Here we have, from top to bottom Lara Flynn Boyle and Sheryl Lee in Twin Peaks, Sheryl Lee playing both Laura Palmer and her cousin Maddy also in Twin Peaks, Judith Anna Roberts and Charlotte Stewart in Eraserhead, Naomi Watts and Laura Harring in Mullholland Drive, and Isabella Rossellini and Laura Dern in Blue Velvet.  Like, I get it, it’s all cryptic and symbolic – there are points where a dark haired character will put on a blonde wig and vice versa but it’s also pretty fetishistic.  Like in most cases both foil characters are in love with the same man, usually the protagonist, and the dark haired character usually has an air of erotic foreign-ness and is ALWAYS subservient to their blonde counterpart which, if the racism bells in your head weren’t already going off that should ring them.

I could read any number of sexual fantasies and Freudian bullshit into these choices from Lynch and Kaufman, but I think it ultimately boils down the fact that these are two heterosexual men putting every single artistic brain cell together to figure out what women are.  I imagine them at their typewriters being like “do women with different hair colors have different personalities?”  “Are women that aren’t attracted to me inherently evil?” “Can a woman be anything but white?”  Seriously it’s time for the Cast A Black Person Challenge boys.  Even the lesbian plotlines in Mullholland Drive and Being John Malkovich are shot for the pleasure of the male viewer, the latter being literally watched from the sadboi protagonist’s viewpoint while he is trapped behind the eyes of a young girl like some kind of torture porn.  For me, it’s all just a couple shades away from “And then she breasted boobily to the stairs and titted downwards.”

This brings me back to my central issue: I don’t really know many directors, and in an industry that continues to be dominated by white dudes I’m not sure what to do about it.  So if you find yourself in the same boat, here are some films and other things I’ve found by folks who aren’t men:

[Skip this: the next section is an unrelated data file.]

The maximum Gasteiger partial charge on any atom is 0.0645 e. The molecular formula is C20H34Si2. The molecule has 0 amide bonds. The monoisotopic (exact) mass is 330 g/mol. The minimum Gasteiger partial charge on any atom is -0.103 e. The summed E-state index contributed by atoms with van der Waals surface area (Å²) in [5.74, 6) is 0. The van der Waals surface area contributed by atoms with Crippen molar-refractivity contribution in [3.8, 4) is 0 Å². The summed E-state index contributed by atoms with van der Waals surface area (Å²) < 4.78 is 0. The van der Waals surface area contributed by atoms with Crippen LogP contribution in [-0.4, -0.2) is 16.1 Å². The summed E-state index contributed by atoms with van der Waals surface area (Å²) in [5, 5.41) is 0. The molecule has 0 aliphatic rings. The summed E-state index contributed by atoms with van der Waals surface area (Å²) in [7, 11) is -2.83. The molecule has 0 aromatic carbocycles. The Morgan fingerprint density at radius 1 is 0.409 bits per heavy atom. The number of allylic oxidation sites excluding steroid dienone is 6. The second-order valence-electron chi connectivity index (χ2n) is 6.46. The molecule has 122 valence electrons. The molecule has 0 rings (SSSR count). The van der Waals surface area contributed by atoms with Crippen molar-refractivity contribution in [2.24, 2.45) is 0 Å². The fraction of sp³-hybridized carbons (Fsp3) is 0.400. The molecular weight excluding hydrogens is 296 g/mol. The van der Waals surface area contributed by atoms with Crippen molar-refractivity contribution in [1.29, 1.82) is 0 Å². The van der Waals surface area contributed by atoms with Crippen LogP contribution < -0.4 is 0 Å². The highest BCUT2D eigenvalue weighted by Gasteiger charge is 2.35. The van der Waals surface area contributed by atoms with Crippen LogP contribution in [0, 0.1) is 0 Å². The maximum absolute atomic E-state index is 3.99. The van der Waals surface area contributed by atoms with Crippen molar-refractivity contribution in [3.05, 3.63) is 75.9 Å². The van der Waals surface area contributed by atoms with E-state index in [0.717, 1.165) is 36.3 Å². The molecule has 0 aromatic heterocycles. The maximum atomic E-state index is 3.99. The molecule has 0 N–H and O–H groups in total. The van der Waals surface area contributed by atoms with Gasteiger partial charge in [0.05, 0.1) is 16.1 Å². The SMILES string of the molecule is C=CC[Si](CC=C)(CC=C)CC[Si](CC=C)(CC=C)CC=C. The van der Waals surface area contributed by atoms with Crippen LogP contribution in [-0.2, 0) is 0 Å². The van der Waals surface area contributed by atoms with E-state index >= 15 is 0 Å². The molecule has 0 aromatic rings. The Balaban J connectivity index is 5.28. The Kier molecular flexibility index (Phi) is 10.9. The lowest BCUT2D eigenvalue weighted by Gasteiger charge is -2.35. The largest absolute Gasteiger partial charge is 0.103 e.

1. Natasha Lyonne is just so fucking amazing.  She has this short film Cabiria, Charity, Chastity I watch all the time.  It stars Maya Rudolph speaking made up Italian and scratches my every itch.  I guess it’s better when you get all the film references she’s making but I still love it as an ignorant plebian.  Also Russian Doll SLAPS if you haven’t already watched it.
  2. Janelle Monáe has been here writing “emotion pictures” for our eyeballs for a full decade.  Dirty Computer still rocks my world a year and a half later.
  3. Solange Knowles, who is excellent at literally everything she does, put the director’s cut of When I Get Home on YouTube and it makes me want to move to Texas which is not something I would say without a really good reason.
  4. The Wachowski’s have been making the queerest existential sci-fi your brain can even handle, Sense8and Cloud Atlas are sexy and humanist and inspiring.  People also have been re-watching The Matrixas a trans allegory, and though I haven’t personally done that it sounds like a worthy pursuit.
  5. I’ve mentioned her here before but I love Niki Lindroth von Bahr.  You can watch her short film Bath House for free.
  6. Rebecca Sugar is an icon and you should just watch Steven Universe without asking any questions okay?

Happy watching! Here’s a pic of David Lynch with Bonnie Aarons on the set of Mullholland Drive that always warms my heart: